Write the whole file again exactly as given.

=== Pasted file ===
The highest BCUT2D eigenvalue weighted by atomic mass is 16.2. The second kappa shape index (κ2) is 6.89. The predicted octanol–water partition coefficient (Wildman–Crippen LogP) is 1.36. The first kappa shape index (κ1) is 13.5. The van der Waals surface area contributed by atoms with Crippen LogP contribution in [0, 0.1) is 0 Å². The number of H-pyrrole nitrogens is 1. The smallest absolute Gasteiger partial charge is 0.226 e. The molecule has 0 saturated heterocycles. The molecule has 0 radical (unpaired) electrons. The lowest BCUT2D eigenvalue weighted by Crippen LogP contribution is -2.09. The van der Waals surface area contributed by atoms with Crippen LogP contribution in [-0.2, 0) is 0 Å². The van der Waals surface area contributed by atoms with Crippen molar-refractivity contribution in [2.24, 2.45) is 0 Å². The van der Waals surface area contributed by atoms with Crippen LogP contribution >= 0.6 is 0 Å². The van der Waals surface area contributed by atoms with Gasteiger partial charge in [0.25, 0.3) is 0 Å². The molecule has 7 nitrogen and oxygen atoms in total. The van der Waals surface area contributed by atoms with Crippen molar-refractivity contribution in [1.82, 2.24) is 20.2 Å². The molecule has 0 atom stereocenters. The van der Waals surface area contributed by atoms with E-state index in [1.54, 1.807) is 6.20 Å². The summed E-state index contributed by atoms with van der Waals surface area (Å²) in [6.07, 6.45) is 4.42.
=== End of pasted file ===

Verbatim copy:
The highest BCUT2D eigenvalue weighted by atomic mass is 16.2. The second kappa shape index (κ2) is 6.89. The predicted octanol–water partition coefficient (Wildman–Crippen LogP) is 1.36. The first kappa shape index (κ1) is 13.5. The van der Waals surface area contributed by atoms with Crippen LogP contribution in [0, 0.1) is 0 Å². The number of H-pyrrole nitrogens is 1. The smallest absolute Gasteiger partial charge is 0.226 e. The molecule has 0 saturated heterocycles. The molecule has 0 radical (unpaired) electrons. The lowest BCUT2D eigenvalue weighted by Crippen LogP contribution is -2.09. The van der Waals surface area contributed by atoms with Crippen LogP contribution in [-0.2, 0) is 0 Å². The van der Waals surface area contributed by atoms with Crippen molar-refractivity contribution in [2.24, 2.45) is 0 Å². The van der Waals surface area contributed by atoms with Crippen LogP contribution >= 0.6 is 0 Å². The van der Waals surface area contributed by atoms with Gasteiger partial charge in [0.25, 0.3) is 0 Å². The molecule has 7 nitrogen and oxygen atoms in total. The van der Waals surface area contributed by atoms with Crippen molar-refractivity contribution in [1.82, 2.24) is 20.2 Å². The molecule has 0 atom stereocenters. The van der Waals surface area contributed by atoms with E-state index in [1.54, 1.807) is 6.20 Å². The summed E-state index contributed by atoms with van der Waals surface area (Å²) in [6.07, 6.45) is 4.42.